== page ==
And of course, our team and our mission at the OECD has supported work with the Ford Foundation on economic inequality. The secretary general of the OECD developed a team of mayors that are going to work together on economic inequality issues, and [New York City] Mayor [Bill] de Blasio has also been a leader among those cities and in that effort.
Q: What was the learning curve for diplomats who come out of a school of foreign service and don’t have specialized training in urbanism?
A: The global urban landscape is an incredibly crowded one. And there are so many networks, foundations, philanthropies who are working actively and doing great work. Even if you recognize that cities are important political actors, it’s difficult to, one, understand the cities and what’s going on in them, because of course they are incredibly complicated places. And then two, it’s difficult to get to know what the global activity looks like.
Almost everyone we engaged with in that space was open to sharing with us and also to working with us. That was actually very refreshing. Very rarely, as someone who works for a national government, did I find any pushback at all when we tried to get information or learn from some of the networks and people who obviously had been active in the space for quite a bit of time.
Q: What was it like engaging with your counterparts around the world in the Habitat III process?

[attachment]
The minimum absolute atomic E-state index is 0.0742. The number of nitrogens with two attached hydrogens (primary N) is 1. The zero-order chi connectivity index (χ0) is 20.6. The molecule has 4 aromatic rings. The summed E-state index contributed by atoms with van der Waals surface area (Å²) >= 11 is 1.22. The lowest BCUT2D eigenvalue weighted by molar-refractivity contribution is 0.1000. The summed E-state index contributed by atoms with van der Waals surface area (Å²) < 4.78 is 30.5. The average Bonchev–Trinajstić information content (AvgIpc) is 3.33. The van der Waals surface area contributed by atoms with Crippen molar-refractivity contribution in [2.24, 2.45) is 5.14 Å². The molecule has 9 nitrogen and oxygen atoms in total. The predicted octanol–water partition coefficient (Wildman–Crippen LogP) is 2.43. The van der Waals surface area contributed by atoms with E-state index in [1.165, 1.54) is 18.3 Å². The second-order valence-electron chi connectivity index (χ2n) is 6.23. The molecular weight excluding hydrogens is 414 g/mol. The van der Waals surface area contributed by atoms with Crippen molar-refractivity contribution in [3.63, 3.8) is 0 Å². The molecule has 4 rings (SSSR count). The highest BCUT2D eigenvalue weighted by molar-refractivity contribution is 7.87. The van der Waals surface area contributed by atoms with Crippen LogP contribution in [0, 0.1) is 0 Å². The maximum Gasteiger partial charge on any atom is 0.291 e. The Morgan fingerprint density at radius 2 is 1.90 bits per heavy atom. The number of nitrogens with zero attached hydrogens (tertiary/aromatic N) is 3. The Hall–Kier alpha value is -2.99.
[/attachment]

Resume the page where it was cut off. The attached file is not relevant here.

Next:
A: If you look at the number of different ministry types that were represented in the Habitat III negotiations, there isn’t a natural diplomatic framework for national ministries to talk about urban issues. And so you had ministries of transportation, ministries of development, simply the UN mission at times, you had foreign ministries.
Those ministries don’t necessarily talk to each other around the world. The U. S. State Department doesn’t necessarily talk to ministries of transportation every day. So there was the challenge of an issue such as urbanization that includes development, transportation and global issues such as climate change. Figuring out which ministries should talk to whom and have the lead is challenging.
I’m really proud of the work we did with the Department of Housing and Urban Development [HUD]. We developed strong relationships with HUD, and even engaged internationally together, and what that did was merge diplomatic expertise and urban expertise in a way that it’s very difficult to find in a single person. So rather you need to work across agencies, across ministries to take advantage of various expertise.